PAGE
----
why kdelibs?

Luciano Montanaro mikelima at gmail.com
Sat Oct 30 18:54:21 BST 2010

On Sat, Oct 30, 2010 at 7:01 PM, Albert Astals Cid <aacid at kde.org> wrote:
>> On Sat, Oct 30, 2010 at 4:32 PM, Cornelius Schumacher <
>> schumacher at kde.org > wrote:
>> On Thursday 28 October 2010 John Layt wrote:
>> > Big questions. Anyone with big answers? :-)
>> Here is a big answer:
>  > Let's merge Qt and the KDE development platform. Let's put all KDE
>> libraries,
>> support libraries, platform modules into Qt, remove the redundancies
>> in Qt,
>> and polish it into one nice consistent set of APIs, providing both,
>> the
>> wonderful KDE integration, consistency and convenience, as well as the
>> simplicity and portability of the Qt platform.
>> I know what you think ("madness", "no", "KDE 5", "impossible",
>> "governance",
>> "binary compatibility", "Nokia", "impossible", ...), but if you put
>  > that aside
>> for a while and think big, wouldn't that be a wonderful answer to all
>> the struggles we have with kdelibs?
> I know we keep coming to the same place, but no, it would not be a wonderful
> answer, it would be a disaster like it was for KPrinter.
> Just for those that have short memories let me explain what happened.
> We killed our printing stack because we were "promised" that QPrinter would be
> maintained and better than KPrinter was. And years later, QPrinter is
> unmaintained and provides less features KPrinter delivered much more years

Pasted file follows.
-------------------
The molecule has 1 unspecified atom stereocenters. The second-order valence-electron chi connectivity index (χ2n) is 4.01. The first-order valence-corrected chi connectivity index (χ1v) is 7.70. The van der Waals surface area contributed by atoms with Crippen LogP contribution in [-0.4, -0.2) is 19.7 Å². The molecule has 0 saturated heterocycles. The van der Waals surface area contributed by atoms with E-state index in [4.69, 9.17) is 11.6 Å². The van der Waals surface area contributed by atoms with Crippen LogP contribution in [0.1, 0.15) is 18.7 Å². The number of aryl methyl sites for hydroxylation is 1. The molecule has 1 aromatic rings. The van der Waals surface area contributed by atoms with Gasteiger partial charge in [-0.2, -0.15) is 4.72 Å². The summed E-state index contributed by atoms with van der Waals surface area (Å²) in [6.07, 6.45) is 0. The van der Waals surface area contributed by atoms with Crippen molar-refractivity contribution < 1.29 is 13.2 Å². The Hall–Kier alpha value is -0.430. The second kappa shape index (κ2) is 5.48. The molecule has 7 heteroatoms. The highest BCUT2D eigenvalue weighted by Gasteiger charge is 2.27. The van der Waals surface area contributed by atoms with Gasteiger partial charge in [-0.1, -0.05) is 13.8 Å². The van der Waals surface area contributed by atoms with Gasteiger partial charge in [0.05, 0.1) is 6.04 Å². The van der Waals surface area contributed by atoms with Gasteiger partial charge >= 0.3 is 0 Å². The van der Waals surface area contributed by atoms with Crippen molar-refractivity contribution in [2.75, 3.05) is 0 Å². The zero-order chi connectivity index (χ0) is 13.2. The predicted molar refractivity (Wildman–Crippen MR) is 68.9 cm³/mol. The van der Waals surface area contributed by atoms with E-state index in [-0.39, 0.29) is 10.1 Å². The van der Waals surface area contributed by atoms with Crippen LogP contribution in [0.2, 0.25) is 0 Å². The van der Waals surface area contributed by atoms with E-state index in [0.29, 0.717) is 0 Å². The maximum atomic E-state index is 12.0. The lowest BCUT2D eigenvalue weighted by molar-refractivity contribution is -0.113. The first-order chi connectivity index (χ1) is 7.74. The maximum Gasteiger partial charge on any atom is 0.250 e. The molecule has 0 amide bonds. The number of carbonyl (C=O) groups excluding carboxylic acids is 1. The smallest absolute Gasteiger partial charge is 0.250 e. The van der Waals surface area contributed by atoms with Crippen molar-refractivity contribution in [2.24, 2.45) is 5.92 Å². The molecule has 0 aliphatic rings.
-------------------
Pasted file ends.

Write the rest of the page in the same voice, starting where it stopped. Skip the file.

> ago.

I remeber that, and indeed printing is a sore point. What did go wrong exactly?

What do you think would be needed to make some progress in
upstreaming/collaborating with Qt?

In the spirit of brainstorming, here is my brain dump:

I think part of the problem is complete independent solutions have
been set up for Qt, disregarding existing KDE technologies. This has
brought out things like QPrinter or QMultimedia. But in case part of
kdelibs goes to a Qt module that does not mean current maintainer can
find a new hobby - they should stay in charge.

For something useful to come out of kdelibs
modularization/reorganization, we do not even have to move it to Qt
domain; there are third party modules already, all we have to do is
find the parts of kdelibs that can only depend on Qt or common open
source libraries.

We are in a puzzling situation, imho, where Qt has been relicensed in
a way many of us hoped, an
open governance model has been announced, but it does not seem to
affect KDE that much.

I think testing waters with some solid and simple parts of kdelibs
could be useful -- for it to work, I suppose a first step could be
having non-nokia people involved in patch review and acceptance, which
I gather was part of the plan.

> So please come back to the real world were Nokia doesn't have infinite
> manpower and where the only thing Nokia wants to do is sell cell phones.

Sure, Qt has to open up some more. Shouldn't we try prodding them some
more before giving up on the process at all? Hell, we have friends
working there, we have to find a way to help them help us! :)

> Albert

Luciano Montanaro

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